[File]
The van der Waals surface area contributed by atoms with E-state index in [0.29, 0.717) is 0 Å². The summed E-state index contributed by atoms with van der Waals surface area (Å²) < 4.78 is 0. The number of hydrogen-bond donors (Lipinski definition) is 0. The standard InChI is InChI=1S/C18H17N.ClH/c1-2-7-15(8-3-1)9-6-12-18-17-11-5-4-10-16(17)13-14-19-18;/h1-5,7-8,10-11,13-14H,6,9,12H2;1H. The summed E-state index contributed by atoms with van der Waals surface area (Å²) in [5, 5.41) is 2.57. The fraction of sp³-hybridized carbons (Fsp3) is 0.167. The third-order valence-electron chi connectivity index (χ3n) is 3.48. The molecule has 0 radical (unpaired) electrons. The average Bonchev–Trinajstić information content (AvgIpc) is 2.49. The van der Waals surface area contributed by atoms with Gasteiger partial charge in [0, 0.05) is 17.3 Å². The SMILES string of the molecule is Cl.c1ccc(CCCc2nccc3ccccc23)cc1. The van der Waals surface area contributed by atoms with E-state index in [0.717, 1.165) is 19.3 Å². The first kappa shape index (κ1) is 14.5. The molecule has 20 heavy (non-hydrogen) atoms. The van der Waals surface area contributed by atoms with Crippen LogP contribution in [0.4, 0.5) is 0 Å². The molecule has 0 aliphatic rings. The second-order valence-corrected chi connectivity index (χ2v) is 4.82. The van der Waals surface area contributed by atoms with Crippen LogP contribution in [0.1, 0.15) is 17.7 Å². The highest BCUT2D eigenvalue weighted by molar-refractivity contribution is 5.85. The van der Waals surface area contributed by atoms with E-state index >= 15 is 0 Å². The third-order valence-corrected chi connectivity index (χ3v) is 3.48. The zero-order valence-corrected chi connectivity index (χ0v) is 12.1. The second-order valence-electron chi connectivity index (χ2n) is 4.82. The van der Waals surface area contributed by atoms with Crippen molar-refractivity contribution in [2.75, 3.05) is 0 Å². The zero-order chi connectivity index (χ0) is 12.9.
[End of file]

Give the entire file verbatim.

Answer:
The van der Waals surface area contributed by atoms with E-state index in [0.29, 0.717) is 0 Å². The summed E-state index contributed by atoms with van der Waals surface area (Å²) < 4.78 is 0. The number of hydrogen-bond donors (Lipinski definition) is 0. The standard InChI is InChI=1S/C18H17N.ClH/c1-2-7-15(8-3-1)9-6-12-18-17-11-5-4-10-16(17)13-14-19-18;/h1-5,7-8,10-11,13-14H,6,9,12H2;1H. The summed E-state index contributed by atoms with van der Waals surface area (Å²) in [5, 5.41) is 2.57. The fraction of sp³-hybridized carbons (Fsp3) is 0.167. The third-order valence-electron chi connectivity index (χ3n) is 3.48. The molecule has 0 radical (unpaired) electrons. The average Bonchev–Trinajstić information content (AvgIpc) is 2.49. The van der Waals surface area contributed by atoms with Gasteiger partial charge in [0, 0.05) is 17.3 Å². The SMILES string of the molecule is Cl.c1ccc(CCCc2nccc3ccccc23)cc1. The van der Waals surface area contributed by atoms with E-state index in [0.717, 1.165) is 19.3 Å². The first kappa shape index (κ1) is 14.5. The molecule has 20 heavy (non-hydrogen) atoms. The van der Waals surface area contributed by atoms with Crippen LogP contribution in [0.4, 0.5) is 0 Å². The molecule has 0 aliphatic rings. The second-order valence-corrected chi connectivity index (χ2v) is 4.82. The van der Waals surface area contributed by atoms with Crippen LogP contribution in [0.1, 0.15) is 17.7 Å². The highest BCUT2D eigenvalue weighted by molar-refractivity contribution is 5.85. The van der Waals surface area contributed by atoms with E-state index >= 15 is 0 Å². The third-order valence-corrected chi connectivity index (χ3v) is 3.48. The zero-order valence-corrected chi connectivity index (χ0v) is 12.1. The second-order valence-electron chi connectivity index (χ2n) is 4.82. The van der Waals surface area contributed by atoms with Crippen molar-refractivity contribution in [2.75, 3.05) is 0 Å². The zero-order chi connectivity index (χ0) is 12.9.